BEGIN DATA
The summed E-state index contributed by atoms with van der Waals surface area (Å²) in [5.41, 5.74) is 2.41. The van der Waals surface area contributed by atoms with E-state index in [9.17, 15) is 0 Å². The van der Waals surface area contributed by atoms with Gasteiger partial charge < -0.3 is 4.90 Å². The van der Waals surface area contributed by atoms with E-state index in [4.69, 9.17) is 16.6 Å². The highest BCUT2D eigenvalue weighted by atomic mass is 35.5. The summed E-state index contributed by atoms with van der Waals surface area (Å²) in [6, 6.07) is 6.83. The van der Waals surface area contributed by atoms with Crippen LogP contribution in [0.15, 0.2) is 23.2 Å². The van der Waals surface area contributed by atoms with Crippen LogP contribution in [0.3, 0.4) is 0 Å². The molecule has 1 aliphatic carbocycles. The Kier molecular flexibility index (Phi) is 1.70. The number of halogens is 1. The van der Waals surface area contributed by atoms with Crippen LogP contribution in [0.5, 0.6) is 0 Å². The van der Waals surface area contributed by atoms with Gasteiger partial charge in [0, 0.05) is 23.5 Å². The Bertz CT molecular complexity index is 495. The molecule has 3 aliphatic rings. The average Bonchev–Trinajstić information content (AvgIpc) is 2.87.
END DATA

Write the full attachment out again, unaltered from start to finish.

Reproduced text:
The summed E-state index contributed by atoms with van der Waals surface area (Å²) in [5.41, 5.74) is 2.41. The van der Waals surface area contributed by atoms with E-state index in [9.17, 15) is 0 Å². The van der Waals surface area contributed by atoms with Gasteiger partial charge < -0.3 is 4.90 Å². The van der Waals surface area contributed by atoms with E-state index in [4.69, 9.17) is 16.6 Å². The highest BCUT2D eigenvalue weighted by atomic mass is 35.5. The summed E-state index contributed by atoms with van der Waals surface area (Å²) in [6, 6.07) is 6.83. The van der Waals surface area contributed by atoms with Crippen LogP contribution in [0.15, 0.2) is 23.2 Å². The van der Waals surface area contributed by atoms with Crippen LogP contribution in [0.3, 0.4) is 0 Å². The molecule has 1 aliphatic carbocycles. The Kier molecular flexibility index (Phi) is 1.70. The number of halogens is 1. The van der Waals surface area contributed by atoms with Crippen LogP contribution in [0.5, 0.6) is 0 Å². The van der Waals surface area contributed by atoms with Gasteiger partial charge in [0, 0.05) is 23.5 Å². The Bertz CT molecular complexity index is 495. The molecule has 3 aliphatic rings. The average Bonchev–Trinajstić information content (AvgIpc) is 2.87.